I've already got that basically done for the next release of Pod-Simple.

Jumping back a few years, to 2002:

From: rra[at]stanford.edu (Russ Allbery)
Date: Mon, 22 Jul 2002 00:30:01 -0700
To: Dave Storrs 
Subject: Re: Pod::Html question: L<> with text

Dave Storrs  writes:

> But whenever I try that, it tells me that it "could not resolve link"
> and spits up (instead of a link, I just get <EM> tags).  I poked at the
> source a bit and then wrote the following patch to Pod::Html.pm, but it
> seems like I'm probably missing something.  Is there a better way to do
> this?

The problem that you're running into is that pod2html in the Perl
distribution needs some serious loving attention.  It's currently quite a
bit behind the curve compared to pod2text or pod2man.

I've been tempted a few times to write a new one for my own purposes, as
none of the other POD to HTML translators out there quite do what I want,
but as there are already something like four of them, I've held off since
it feels like a waste of energy.  Parsing POD into HTML can require
different techniques than the translators I've already written and is
better suited for a tree-style parse, and there are apparently new POD
parsers coming up that will make that easier.

In the meantime, if you're just trying to convert your own documents, I'd
poke around in CPAN and try one of the other POD to HTML translators and
see if they work better.  If you're trying to get things working for
people who are just using the version that comes with Perl, you may be out
of luck for the time being, but with any luck a better converter will be
in the next release of Perl.  (It's possible people fixed some things for
5.8.0, but I'm pretty sure that pod2html is still rather behind the


From: sburke[at]cpan.org (Sean M. Burke)
Date: Mon, 22 Jul 2002 03:11:50 -0600
To: Russ Allbery <rra[at]stanford.edu>, Dave Storrs <dstorrs[at]dstorrs.com>
Subject: Re: Pod::Html question: L<> with text

Russ Allbery wrote:
>[...]The problem that you're running into is that pod2html in the Perl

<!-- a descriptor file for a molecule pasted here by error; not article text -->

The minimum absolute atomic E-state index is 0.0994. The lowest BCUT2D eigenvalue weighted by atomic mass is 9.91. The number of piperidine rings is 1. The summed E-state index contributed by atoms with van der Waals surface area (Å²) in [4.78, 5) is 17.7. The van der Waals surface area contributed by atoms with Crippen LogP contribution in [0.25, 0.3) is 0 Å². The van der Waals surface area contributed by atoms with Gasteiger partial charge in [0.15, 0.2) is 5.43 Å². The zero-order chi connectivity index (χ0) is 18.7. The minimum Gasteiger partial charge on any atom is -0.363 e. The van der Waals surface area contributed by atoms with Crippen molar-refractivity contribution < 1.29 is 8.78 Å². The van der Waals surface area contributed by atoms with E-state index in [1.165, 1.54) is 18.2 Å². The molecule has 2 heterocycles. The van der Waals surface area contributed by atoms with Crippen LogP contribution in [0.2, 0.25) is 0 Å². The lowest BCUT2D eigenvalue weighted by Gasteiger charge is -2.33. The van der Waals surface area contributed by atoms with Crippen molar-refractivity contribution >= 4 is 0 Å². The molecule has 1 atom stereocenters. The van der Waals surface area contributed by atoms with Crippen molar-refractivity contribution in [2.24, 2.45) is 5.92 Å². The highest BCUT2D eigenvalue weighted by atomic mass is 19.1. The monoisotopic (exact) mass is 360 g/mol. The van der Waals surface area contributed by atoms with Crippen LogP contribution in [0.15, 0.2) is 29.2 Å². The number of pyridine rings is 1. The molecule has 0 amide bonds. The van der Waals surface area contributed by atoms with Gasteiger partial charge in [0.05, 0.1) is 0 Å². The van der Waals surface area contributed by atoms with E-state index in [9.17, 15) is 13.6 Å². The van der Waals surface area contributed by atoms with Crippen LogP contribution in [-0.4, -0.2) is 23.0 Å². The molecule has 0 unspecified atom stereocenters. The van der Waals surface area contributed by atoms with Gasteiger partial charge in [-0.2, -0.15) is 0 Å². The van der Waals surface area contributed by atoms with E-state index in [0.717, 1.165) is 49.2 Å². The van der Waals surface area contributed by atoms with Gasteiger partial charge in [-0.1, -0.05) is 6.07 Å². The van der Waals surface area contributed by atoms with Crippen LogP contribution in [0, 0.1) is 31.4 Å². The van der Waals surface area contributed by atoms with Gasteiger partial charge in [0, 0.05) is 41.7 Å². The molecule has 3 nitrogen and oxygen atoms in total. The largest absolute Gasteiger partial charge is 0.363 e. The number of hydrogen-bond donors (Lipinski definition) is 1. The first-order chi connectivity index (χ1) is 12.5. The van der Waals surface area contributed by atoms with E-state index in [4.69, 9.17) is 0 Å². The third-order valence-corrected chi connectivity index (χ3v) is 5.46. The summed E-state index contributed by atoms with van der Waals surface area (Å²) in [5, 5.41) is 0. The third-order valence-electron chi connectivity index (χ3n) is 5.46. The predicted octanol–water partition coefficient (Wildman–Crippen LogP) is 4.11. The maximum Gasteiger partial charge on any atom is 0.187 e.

>distribution needs some serious loving attention.[...]

Well, not so much attention, as total replacement.  The current Pod::Html 
code is, frankly, the worst (semi-)working code that I've ever seen written 
in any high-level language -- with the one exception of the "Universal 
Bulletin Board" source code.

Incidentally, now that my book is finally done, I've been poking at my 
mostly-done perlpodspec-compliant Pod parser (to replace Pod::Parser), and 
it's going surprisingly well.  The first thing that I mean to do with it 
(as a proof of concept, notably) is write a new pod2html.  I think I 
mentioned this a few days ago, so sorry if I'm repeating myself.

>[...]Parsing POD into HTML can require different techniques than the 
>translators I've already written and is better suited for a tree-style 
>parse, and there are apparently new POD parsers coming up that will make 
>that easier.[...]

Yes, much much easier -- as easy as it should have been from the 
beginning!  The new Pod parser essentially makes the difference between a 
tree view and a token view a merely superficial interface question, instead 
of a substantial difference.


From: sburke[at]cpan.org (Sean M. Burke)
Date: Mon, 22 Jul 2002 05:06:25 -0600
To: Dave Storrs <dstorrs[at]dstorrs.com>, <pod-people[at]perl.org>
Subject: Re: Pod::Html question: L<> with text

Dave Storrs wrote:

>[...]From what I see in the man page, I should be able to do the following:
>        Please click L<here|http://archive.develooper.com> for the
>        archives

Actually, no; that L<text|scheme:...> syntax is expressly forbidden.
As perlpod says:
Or you can link to a web page:
* L<scheme:...>
Links to an absolute URL. For example, L<http://www.perl.org/>. But note
that there is no corresponding L<text|scheme:...> syntax, for various

If your perlpod doesn't say that, see
or, the real scary stuff:

So instead of anything involving the forbidden L<here|http://...> syntax, try something like:
        The archives are at L<http://archive.develooper.com>

Joseph Brenner, 09 Nov 2004